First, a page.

Merlin Nest Success 2018

In Brief.
              During each of the preceding 3 years I monitored 7 Merlin nests 
near Ithaca that collectively had about a 50% nest success. This is quite low 
according to other surveys and probably would not produce enough young that 
survive to breeding age to replace the annual mortality. Most of the nests were 
discovered by others and reported to me. Thanks to all who were involved, 
especially Anne Clark and all the crow people, and Debbie Mahoney.
              This year I monitored 4 nests, all of which fledged young.
                Freeville, 3 fledged young. Sorry but I forget who told me that 
there was a Merlin heard in Freeville, which started me on this search.
                Tioga Point Cemetery, Sayre, PA, 2 young. Thanks to Bill Howe.
                Near corner Pinewood Place and Sycamore Drive in at 112 
Sycamore, 3 fledged young. Thanks to Brad Walker and the crow people
                Hanshaw Rd, about 20 m south side of road, west of Blackstone 
Ave. 4 fledged young, Thanks to the Doerr family.

Some detail

I had a terrible time this year tracking down nests of reported pairs of birds.
I made about 15 visits to Dryden to find a nest. On several visits the male and 
female were conspicuous. One the female sat on a potential nest, but never 
nested there.
Kevin McGowan forwarded to me a report of a pair at a tree with a last year's 
crow nest at Hancock and Dey. After 3 or 4 mornings of 1 to 1.5 hours walking, 
I never found the pair again. I'm sorry but I have forgotten who told Kevin, 
but thanks.
I made 5 visits to Wells College campus, but never pinned down the nest.  The 
pair were fairly conspicuous and several people reported seeing/hearing the pair
I made a trip to Endicott for a definite nesting tree with nest, only to have 
the pair disappear from there,  and another trip to Whitney Point area to a 
road where Merlin had been seen twice this spring, once carrying prey, but no 
luck. Thanks Victor and others for all the help.
I chased a pair around Christopher Circle, Brandywine, Winthrop, Sandra Place 
and that area, probably 6 or 7 times, frequently seeing both birds, sure that I 
had found the nest on one occasion, only to have the pair disappear. But, 
hiking with your dog is good for you, isn't it.
Even with the successful  Freeville nest. it turned out to be not easy and was 
frustrating. I watched the female sitting in a nest  in Freeville for ten 
minutes and was certain I had the nest tree, which provided great joy. Only, 
for no known reason I knew she was gone the next two visits. Eventually I 
picked up flight into another  tree and found the nest. The tree was on the 
edge of an elementary school playground and for a few hours every day there 
were a lot of noisy Kids nearby. Eventually they did fledge at least three 

Birchwood then Sycamore then Salem then Sycamore nest.
                Brad Walker told me about a male calling north of his house on 
Hanshaw and south of Birchwood. Indeed it was there several times in the nest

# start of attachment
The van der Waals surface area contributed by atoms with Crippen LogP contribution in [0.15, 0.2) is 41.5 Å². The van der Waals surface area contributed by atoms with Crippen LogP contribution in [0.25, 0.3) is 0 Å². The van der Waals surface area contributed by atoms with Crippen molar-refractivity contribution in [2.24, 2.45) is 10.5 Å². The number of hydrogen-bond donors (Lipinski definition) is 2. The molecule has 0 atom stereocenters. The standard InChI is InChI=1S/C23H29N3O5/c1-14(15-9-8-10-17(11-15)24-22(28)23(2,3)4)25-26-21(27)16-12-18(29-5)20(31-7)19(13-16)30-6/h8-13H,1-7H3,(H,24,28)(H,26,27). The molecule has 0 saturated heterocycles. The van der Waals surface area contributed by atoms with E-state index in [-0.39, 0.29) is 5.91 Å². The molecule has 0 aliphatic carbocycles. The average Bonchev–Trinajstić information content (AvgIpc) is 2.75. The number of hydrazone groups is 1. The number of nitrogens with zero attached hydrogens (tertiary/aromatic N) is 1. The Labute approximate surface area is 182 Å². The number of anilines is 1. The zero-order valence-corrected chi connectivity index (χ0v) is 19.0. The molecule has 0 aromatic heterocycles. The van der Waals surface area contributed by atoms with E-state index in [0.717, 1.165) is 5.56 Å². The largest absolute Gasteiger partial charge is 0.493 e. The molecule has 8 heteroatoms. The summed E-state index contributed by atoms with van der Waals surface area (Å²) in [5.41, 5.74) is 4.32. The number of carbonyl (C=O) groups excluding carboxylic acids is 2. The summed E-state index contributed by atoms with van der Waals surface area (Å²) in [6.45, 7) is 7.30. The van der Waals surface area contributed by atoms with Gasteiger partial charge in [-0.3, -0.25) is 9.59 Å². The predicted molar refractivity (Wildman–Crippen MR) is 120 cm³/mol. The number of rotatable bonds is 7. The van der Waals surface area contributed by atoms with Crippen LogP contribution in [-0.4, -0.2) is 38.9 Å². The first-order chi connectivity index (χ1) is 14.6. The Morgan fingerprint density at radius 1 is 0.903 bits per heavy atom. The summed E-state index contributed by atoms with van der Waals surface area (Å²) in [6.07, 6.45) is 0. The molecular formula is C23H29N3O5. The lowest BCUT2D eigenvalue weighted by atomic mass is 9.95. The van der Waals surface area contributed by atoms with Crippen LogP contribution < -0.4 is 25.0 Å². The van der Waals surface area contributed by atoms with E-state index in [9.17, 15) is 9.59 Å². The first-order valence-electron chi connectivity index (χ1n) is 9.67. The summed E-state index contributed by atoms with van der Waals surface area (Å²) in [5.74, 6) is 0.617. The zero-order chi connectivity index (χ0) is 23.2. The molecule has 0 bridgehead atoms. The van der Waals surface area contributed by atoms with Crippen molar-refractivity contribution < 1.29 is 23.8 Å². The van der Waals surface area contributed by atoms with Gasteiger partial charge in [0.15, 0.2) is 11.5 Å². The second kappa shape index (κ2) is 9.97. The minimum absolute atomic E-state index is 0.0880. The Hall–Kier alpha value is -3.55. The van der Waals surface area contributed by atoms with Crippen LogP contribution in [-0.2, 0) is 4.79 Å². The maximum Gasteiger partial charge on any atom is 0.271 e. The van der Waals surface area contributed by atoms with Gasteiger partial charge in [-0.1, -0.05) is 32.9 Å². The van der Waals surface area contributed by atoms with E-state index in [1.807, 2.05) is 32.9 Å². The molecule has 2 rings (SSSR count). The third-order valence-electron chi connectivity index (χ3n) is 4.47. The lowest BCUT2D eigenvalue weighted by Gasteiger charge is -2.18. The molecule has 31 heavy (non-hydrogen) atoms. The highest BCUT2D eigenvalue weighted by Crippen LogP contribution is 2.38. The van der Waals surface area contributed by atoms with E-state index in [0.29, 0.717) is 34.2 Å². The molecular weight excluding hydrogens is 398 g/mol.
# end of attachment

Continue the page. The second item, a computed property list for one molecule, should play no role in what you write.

three days including the morning when I spent an extra hour there waiting for 
AAA  to open my car that had the keys inside. Then the pair called and flew 
around and landed in a spruce on Sycamore. Then the pair wasn't seen in two 
visits. Then the pair was seen on two days with the female going into and out 
of a spruce in the backyard of a home on Salem, close to Hanshaw. Then the pair 
finally selected a nest in a spruce on Sycamore.  Anne Clark and her students 
spent a great deal of time looking for crow nests in this area last year, and 
other years as well. She was fairly certain that she knew all the crow nests  
in that area, and raised the possibility that it was a Cooper's Hawk nest. 
Certainly not known, but interesting.

 Tobias and Venu  Doerr reported via someone at the lab and I forget who, but 
thanks, a nest in the yard adjacent to there's on Hanshaw. I was feeling a 
little frustrated on nest finding when I got the email, and suspected some 
mistake in identification. I drove into their driveway, looked up into a spruce 
tree, saw a nest, got the scope on it, and there she was. The entire family 
(i.e., human family) provided enthusiasm, nice observations including a feather 
collection from prey with a probable Bobolink, and incredibly easy access (a 
park in their drive and watch the Merlin nest.
To add insult to injury for the birds that evaded me, Nancy Cusomano contacted 
me that Morgan Hapeman, who runs the Finger Lakes Raptor Center had attained 
two nestling Merlin via the Cornell  Vet School . One was found north of Argos 
Inn off MLK street and the other in bushes in downtown Ithaca. They were both 
of the same age, and probably from the same nest. Now how in the world did I 
and all the rest of the Ithaca birders miss a Merlin nest near MLK Street in 
downtown Ithaca. Considering the time I spent in that area looking/listening 
for a Merlin, it is a bit embarrassing.

Occasionally, I have had birds that "tested" one or another nest, only to leave 
it and nest in another in previous years. This year the birds seem to do a 
major amount of trial and reject. I've not had this much difficulty before.

Obviously, I need help finding nests. Maybe next year?

thanks so very much to all how helped,   John


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